Visiting the Louvre and its Famous Artworks with Beyoncé and Jay-Z

Visiting the Louvre and its Famous Artworks with Beyoncé and Jay-Z

Featuring the finest masterpieces in the Louvre, the Carters’ recent music video shows us why the museum is more than just the Mona Lisa.

Not a fan of dusty pictures hanging off walls? Well, with the release of their absolutely epic music video for the equally #lit track, “Apes***”, the Carters (that is, the Beyoncé and Jay-Z, mind you) might just have you clamouring for a ticket to visit the famed Louvre in Paris.

Surely, sculptures and paintings have never looked quite so fresh, or felt quite so relevant, than in this powerful music video staging a pointed intervention in Western art and history. Indeed, the Louvre, a perennial symbol of the wealth and power France has accumulated through its colonial past, becomes a location for a subversive celebration of black excellence.

We understand that art might prove intimidating for some, so we present here a generalist’s capsule guide to some of the major artworks that appeared in the video, alongside a couple of reasons why the Carters might have chosen them.

After this art lesson taught by Beyoncé and Jay-Z, you’ll be equipped with all the information you need to take on the sprawling Louvre and its iconic exhibits. Have tons of fun — and remember to go apes**** in the Louvre!

1. Mona Lisa (1503) — Leonardo da Vinci

Ah, the Mona Lisa, a.k.a. the top (often the only) reason cited for a visit to the Louvre. But only if you’re also prepared, however, to jostle with hundreds of tourists all desperate for a selfie with the enigmatic lady protected behind bulletproof glass.

Which is why a shot of the room emptied of tourists is a corresponding measure of the wealth and power the Carters wield as the reigning duo of the American music industry. Standing unsmiling before the painting, they also force us to consider them as subjects worthy of great portraitures, like the Mona Lisa herself.

In a (white) history of art that has chosen to erase the presence of black bodies, their intrusion here is pronounced, and made even more acute when they turn to look at the painting as we do — only this time, with our acknowledgement of their power as consumers of art.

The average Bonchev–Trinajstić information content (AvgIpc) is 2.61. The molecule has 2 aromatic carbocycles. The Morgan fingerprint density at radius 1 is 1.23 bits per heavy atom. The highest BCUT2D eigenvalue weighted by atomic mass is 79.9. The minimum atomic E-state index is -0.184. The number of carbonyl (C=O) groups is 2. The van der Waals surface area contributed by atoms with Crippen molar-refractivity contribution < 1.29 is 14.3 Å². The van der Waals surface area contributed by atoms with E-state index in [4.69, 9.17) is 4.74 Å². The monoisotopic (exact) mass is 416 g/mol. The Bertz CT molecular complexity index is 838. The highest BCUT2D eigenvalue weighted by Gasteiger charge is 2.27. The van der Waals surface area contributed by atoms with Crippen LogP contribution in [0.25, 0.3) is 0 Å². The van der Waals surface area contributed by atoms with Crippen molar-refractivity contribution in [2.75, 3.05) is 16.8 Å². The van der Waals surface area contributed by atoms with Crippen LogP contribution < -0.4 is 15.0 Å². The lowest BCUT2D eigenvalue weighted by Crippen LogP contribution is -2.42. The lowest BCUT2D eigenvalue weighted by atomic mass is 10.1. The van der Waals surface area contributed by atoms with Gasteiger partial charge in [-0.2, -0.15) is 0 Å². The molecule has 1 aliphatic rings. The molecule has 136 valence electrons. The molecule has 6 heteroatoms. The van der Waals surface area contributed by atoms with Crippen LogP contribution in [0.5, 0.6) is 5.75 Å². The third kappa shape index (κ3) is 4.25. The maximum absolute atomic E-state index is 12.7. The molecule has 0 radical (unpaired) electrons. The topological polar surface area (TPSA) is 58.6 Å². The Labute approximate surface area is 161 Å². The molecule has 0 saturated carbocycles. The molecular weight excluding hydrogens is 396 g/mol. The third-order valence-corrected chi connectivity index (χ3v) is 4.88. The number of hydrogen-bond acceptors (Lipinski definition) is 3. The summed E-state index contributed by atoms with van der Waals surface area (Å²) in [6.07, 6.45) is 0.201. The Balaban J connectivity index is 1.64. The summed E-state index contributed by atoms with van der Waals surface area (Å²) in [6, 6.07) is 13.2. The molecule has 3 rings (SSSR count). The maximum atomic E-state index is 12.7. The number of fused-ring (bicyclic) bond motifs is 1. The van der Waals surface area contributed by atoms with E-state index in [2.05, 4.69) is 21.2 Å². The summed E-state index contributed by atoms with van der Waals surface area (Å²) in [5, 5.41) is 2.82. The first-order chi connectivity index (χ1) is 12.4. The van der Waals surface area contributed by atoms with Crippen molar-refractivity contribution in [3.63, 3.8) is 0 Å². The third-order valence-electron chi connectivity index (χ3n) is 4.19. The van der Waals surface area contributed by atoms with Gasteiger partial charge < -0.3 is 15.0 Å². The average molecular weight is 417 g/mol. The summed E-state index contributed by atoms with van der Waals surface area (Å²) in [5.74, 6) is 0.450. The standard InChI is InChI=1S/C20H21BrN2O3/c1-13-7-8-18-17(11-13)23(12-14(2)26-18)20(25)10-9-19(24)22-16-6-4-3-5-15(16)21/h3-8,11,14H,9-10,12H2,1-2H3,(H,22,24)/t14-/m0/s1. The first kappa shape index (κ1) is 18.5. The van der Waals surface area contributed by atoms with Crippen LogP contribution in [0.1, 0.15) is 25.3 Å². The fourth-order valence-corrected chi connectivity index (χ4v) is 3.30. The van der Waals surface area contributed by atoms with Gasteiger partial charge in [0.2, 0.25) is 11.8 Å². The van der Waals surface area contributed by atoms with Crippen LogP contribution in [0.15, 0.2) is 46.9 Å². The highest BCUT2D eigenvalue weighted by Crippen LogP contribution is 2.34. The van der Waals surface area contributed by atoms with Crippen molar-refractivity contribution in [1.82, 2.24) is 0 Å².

The Mona Lisa is located in Room 711, 1st Floor, Denon Wing.

2. Winged Victory of Samothrace (2nd century B.C.E.)

Image credit: YouTube

Look at the gorgeous folds on Beyoncé’s dress. Then look at the drapings on the sculpture. If anything, the comparison attests to the consummate skill of the unknown sculptor behind the Winged Victory, considering that the statue is made of marble. Yes, delicate drapery carved entirely out of solid marble. For a closer examination, you’ll just have to visit the Louvre.

Symbolising victory in warfare, the statue also allies the female form with traditionally masculine traits: strength and honour in battle. The visual association between Beyoncé and the Winged Victory then further casts the pop singer as a contemporary image of success. Standing atop the staircase, Beyoncé strikes an imposing figure while bestowing power on the women that lay before her.

It is no wonder then, that the Winged Victory is a recurrent motif in the video. Near the end of the video, however, Beyoncé breaks her initial poise and regality to thrash wildly before the statue. A manic unleashing of uncontainable power? You decide.

The Winged Victory of Samothrace is located along the Victory of Samothrace staircase, Ground Floor, Denon Wing.

3. The Consecration of the Emperor Napoleon… (1807) — Jacques-Louis David

Image credit: YouTube

This Neoclassical piece of political propaganda is a picture of appropriated power: Napoleon has just taken the crown from the Pope and is about to crown either himself (as the original sketch suggests), or his Empress Joséphine.

Napoleon defied religious authority by taking on the Pope’s role at the coronation. By comparison, Beyoncé and her army of black women dancing here suggests another act of defiance. Indifferent to the monumental scale of the picture behind them, it is Beyoncé who appropriates the painting’s power to crown herself queen.